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Practically Paradise
Inside Practically Paradise

Love Poems edited by Betsy Franco

Falling Hard: 100 Love Poems By Teenagers edited by Betsy Franco. Candlewick Press, 2008. ISBN 978-0-Falling Hard7636-3437-7 $15.99

Sometimes I blog about books I love. Sometimes I blog about books my students INSIST I tell you about. When I received Falling Hard: 100 Love Poems by Teenagers last summer at ALA Annual, I enjoyed reading the poems, but recognized this was targeted to those 14 years and up or Grades 9-12. I didn’t think it would be in high demand for my middle schoolers. Okay, I was wrong. 

Enter my students into the scene. They kept pulling this title from the large bookshelf of books behind my desk that are waiting for me to blog, review, and process. Then they started telling other students about it and taking them behind my desk to get the book. Did I ever mention that students are welcomed and encouraged to explore behind my desk in case they discover something really good and want me to hurry up & process it?

When we surveyed students in grades 7-8 on their reading interests, poetry kept coming up as a topic of great interest by boys as well as girls. I wasn’t witnessing much checkout of poetry books on the shelves so I’ve been trying to figure out why the discrepancy. Didn’t we have the right poetry books? Well, part of the mystery is solved. Students were coming in to read the poetry books, then putting them back on the shelves and taking longer chapter books. The ones that were getting checked out were being passed around among close friends and fellow poetry lovers, then coming back in. 

As more of the preview books coming in are poems or stories in verse, students are discovering new titles and opening up as they share with me why they like these books. The day after I’d surveyed one class I was standing near the new books display recommending titles to a student. One of them happened to be a poetry book. As she clutched the book to her chest, she whispered to me, "How did you know that I was the one who asked for more poetry books?" I just played it cool as if I am truly all-knowing. But it made me wonder… she believed she was the only one who loved poetry books. She wasn’t! 17 of 31 students in that class had indicated poetry was an interest. Am I providing enough poetry for my students?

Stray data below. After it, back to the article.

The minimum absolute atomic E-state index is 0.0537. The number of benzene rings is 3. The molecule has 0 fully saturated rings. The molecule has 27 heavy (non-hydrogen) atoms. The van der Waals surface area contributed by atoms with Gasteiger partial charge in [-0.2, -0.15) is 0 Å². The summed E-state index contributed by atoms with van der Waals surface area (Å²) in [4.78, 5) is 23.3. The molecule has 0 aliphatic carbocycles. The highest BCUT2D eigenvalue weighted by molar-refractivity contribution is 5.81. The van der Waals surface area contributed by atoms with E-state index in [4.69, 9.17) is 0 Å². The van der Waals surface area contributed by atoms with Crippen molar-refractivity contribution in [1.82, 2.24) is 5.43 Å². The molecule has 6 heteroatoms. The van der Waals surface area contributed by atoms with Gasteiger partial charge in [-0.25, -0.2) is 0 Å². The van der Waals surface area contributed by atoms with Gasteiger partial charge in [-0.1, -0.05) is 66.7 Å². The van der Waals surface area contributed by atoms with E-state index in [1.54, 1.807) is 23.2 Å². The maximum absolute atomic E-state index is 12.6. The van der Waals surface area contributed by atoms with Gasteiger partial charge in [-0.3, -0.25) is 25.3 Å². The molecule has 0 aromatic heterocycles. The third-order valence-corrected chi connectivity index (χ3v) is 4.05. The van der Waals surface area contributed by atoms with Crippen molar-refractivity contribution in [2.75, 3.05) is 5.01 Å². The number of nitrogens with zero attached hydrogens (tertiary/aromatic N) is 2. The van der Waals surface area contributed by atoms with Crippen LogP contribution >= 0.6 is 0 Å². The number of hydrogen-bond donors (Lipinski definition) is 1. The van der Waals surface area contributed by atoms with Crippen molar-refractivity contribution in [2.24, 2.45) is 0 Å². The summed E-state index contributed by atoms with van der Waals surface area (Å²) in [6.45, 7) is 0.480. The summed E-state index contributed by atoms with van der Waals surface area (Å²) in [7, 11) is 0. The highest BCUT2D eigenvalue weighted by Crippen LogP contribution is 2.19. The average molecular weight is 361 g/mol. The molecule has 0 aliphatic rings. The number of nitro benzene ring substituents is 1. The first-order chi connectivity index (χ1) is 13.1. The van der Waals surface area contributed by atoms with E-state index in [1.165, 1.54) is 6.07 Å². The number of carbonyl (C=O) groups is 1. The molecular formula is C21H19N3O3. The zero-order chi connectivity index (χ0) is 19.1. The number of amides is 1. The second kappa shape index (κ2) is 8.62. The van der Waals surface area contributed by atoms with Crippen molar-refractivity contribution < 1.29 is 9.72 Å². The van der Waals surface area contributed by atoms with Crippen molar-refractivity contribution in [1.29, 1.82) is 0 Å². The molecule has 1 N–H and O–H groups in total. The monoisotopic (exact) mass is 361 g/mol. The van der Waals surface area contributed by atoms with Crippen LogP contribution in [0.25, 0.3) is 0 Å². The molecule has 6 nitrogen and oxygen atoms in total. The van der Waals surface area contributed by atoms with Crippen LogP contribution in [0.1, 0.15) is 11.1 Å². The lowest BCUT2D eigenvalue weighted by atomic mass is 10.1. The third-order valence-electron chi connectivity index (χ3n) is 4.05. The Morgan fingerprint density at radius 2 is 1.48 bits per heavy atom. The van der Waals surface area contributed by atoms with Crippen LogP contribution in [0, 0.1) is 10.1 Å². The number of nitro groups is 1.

J tells me that his favorites are "I love you", "My love line color spectrum", "Jump don’t trip" and "Memories of You."  I think his choices are very interesting because they reflect the gamut of teenage love. I’m not saying teenagers love any less. I’m saying they run through the entire process of falling in and out of love with a blinding speed that is painful and exhilarating. Here is part of "I love you" by Alana Gracia Sopko, age 14. 

"Looking into your eyes, my heart skips a beat,
and it makes me want to vomit.
You mean the world to me,
and I hate that.
I love you with all my heart,
so I think I’ll kill myself."

The blurb for this book says "The poets are straight, gay, lesbian, bi, or transgender. They live next door or across an ocean; they are innocent or experienced; their lyric explorations range from new love to stale love, obsession to ennui, ecstasy to heartbreak, and every nuance in between. Whether the romantic escapades described are touching, comical, or tragic, whether the feelings expressed are tender and sweet or brutal and biting, readers will find the love these young poets openly share to be exquisitely, excruciatingly, endlessly fascinating. Here is a collection to turn to again and again, because life and love keep on changing."

I hope that you add this poetry book to your collection, not just for high schoolers, but also for those turbulent teens and tweens in middle school, too.